There are a couple of things going on. One is the capabilities of the hardware. Retroactive recording has to be designed into the software and hardware. Some companies who operate in a very competitive market tended to develop receivers with more advanced features. Others just use whatever is available from a third party and put little money or effort into providing advanced features. That assumes they even have the resources and capability to design and make advanced equipment.

The other issue is restrictions placed on TV services by broadcasters and copyright holders. In an attempt to protect copyrights and increase revenue, they tend to make if difficult to do things like skip, rewind, fast forward and record programming. It's going to get worse instead of better as newer technology makes it possible to place more and more restrictions on how content can be viewed. Despite the the appearance of more viewing options, companies with a captive audience, such as Canadian broadcasters, will take advantage of new technology to restrict viewing. Larger international companies that are vying for a large worldwide market share will provide better options with fewer restrictions, at least until they capture the market.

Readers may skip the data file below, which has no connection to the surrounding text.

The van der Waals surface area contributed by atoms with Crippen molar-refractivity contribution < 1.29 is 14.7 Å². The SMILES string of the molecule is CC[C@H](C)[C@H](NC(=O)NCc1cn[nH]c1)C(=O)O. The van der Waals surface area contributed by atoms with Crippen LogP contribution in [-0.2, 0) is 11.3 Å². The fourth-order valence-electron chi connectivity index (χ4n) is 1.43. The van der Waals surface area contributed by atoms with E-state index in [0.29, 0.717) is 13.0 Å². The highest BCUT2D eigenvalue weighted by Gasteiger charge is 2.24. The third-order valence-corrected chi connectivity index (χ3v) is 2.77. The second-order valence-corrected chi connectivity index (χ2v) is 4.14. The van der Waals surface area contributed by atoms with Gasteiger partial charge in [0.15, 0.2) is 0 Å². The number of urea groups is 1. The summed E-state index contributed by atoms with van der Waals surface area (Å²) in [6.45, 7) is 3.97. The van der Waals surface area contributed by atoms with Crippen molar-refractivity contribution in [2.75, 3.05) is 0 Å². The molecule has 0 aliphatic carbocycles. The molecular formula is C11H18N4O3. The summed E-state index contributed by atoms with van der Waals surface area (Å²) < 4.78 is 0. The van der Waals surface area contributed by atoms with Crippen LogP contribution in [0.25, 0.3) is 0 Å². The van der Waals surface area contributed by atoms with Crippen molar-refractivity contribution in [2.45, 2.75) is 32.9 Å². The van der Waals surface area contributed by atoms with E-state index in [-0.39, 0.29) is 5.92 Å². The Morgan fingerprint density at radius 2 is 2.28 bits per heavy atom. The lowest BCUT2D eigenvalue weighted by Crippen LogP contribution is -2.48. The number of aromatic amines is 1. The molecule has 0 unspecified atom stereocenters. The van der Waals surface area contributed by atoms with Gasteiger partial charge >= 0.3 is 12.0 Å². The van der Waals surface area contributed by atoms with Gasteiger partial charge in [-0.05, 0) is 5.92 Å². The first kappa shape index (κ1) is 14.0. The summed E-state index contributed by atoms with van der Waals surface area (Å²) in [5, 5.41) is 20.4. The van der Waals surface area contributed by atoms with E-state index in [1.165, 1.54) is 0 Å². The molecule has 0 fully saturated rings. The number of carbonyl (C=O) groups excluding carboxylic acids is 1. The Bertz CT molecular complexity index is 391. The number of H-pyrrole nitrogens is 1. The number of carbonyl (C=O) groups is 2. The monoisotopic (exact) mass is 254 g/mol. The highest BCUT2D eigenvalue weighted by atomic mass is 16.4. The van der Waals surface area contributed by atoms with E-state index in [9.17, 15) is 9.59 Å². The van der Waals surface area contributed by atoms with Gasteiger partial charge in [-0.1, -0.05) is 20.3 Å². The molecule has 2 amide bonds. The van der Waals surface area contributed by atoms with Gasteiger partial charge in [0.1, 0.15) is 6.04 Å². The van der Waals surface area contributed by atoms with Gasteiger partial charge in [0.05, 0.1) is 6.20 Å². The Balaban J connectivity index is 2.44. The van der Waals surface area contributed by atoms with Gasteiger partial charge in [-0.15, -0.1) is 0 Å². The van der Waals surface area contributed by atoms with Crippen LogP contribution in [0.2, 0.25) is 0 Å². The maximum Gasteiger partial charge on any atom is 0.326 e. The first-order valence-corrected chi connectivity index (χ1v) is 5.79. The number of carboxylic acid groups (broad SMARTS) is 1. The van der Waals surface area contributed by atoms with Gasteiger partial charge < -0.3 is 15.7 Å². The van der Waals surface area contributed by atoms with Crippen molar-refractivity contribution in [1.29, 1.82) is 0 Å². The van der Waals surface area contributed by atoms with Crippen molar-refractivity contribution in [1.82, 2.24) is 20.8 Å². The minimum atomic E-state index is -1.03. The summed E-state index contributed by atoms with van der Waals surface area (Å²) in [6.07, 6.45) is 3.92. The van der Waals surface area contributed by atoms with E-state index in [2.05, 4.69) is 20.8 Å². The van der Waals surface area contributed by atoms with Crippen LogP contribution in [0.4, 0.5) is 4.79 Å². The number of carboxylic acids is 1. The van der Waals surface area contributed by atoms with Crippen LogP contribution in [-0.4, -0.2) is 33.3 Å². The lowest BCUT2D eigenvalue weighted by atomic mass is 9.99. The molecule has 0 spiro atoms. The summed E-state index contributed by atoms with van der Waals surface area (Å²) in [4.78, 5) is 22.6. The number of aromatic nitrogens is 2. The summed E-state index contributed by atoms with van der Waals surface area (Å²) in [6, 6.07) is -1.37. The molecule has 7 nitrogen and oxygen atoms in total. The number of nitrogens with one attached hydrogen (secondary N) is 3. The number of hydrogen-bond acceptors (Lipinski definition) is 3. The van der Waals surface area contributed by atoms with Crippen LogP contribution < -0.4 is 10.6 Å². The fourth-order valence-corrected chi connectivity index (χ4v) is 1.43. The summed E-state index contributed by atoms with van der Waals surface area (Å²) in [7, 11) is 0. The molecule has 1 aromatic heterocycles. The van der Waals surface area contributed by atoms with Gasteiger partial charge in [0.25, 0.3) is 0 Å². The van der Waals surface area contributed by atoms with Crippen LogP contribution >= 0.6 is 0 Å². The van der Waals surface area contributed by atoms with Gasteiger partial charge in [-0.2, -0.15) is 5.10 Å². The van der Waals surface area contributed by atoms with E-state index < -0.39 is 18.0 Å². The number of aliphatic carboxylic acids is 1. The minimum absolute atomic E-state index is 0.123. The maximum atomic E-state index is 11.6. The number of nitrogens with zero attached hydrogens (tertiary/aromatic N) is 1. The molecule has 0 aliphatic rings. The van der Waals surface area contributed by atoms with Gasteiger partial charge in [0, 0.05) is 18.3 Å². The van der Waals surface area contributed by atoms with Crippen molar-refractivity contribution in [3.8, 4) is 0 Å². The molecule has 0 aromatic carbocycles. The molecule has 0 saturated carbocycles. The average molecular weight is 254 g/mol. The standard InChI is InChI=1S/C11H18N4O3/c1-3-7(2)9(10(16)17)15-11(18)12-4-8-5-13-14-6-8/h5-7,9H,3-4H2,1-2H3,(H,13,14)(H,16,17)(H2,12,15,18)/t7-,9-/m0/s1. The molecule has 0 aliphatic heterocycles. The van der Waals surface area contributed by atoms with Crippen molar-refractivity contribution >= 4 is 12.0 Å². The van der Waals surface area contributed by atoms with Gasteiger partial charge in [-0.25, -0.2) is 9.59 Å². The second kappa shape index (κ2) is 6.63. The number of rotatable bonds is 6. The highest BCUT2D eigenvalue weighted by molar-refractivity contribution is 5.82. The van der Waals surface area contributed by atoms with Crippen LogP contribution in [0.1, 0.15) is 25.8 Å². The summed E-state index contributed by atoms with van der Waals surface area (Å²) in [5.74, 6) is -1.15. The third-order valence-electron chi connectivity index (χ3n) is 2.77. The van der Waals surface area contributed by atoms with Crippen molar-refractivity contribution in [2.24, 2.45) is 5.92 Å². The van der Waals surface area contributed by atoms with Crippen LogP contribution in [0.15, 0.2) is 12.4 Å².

See less See more
It usually boils down to licensing terms. Some channels want certain price and carriage terms that Bell doesn't want to pay or do. For example, TCM was missing from Bell services because TCM wanted to be on the basic service to get maximum subscribers (and was on many services.) Bell wanted to bundle TCM with TMN (Crave) which would limit subscribers. After over a decade, TCM eventually relented.
Different TV service, different time, different terms.
  • Like
Reactions: 1
Why are the IPGs and other displays used by the Fibe TV app (or Fibe tv on my computer) and the STB different?
Rogers has the same issue with their digital TV. The bottom line is, different manufacturer, different hardware, different software, maybe even a different guide service. Despite the high cost, proprietary hardware from TV services is usually poorly designed, usually obsolete and are often barely capable do the job they were designed for due to the use of inadequate hardware, and poor software development and support. The only proprietary TV service hardware I've ever used that I considered adequate for the job were the Bell 92xx line of receivers and that was only after the maker undertook a concerted effort the fix all the bugs, which took about 5 years.
  • Like
Reactions: 1
1 - 20 of 1147 Posts
This is an older thread, you may not receive a response, and could be reviving an old thread. Please consider creating a new thread.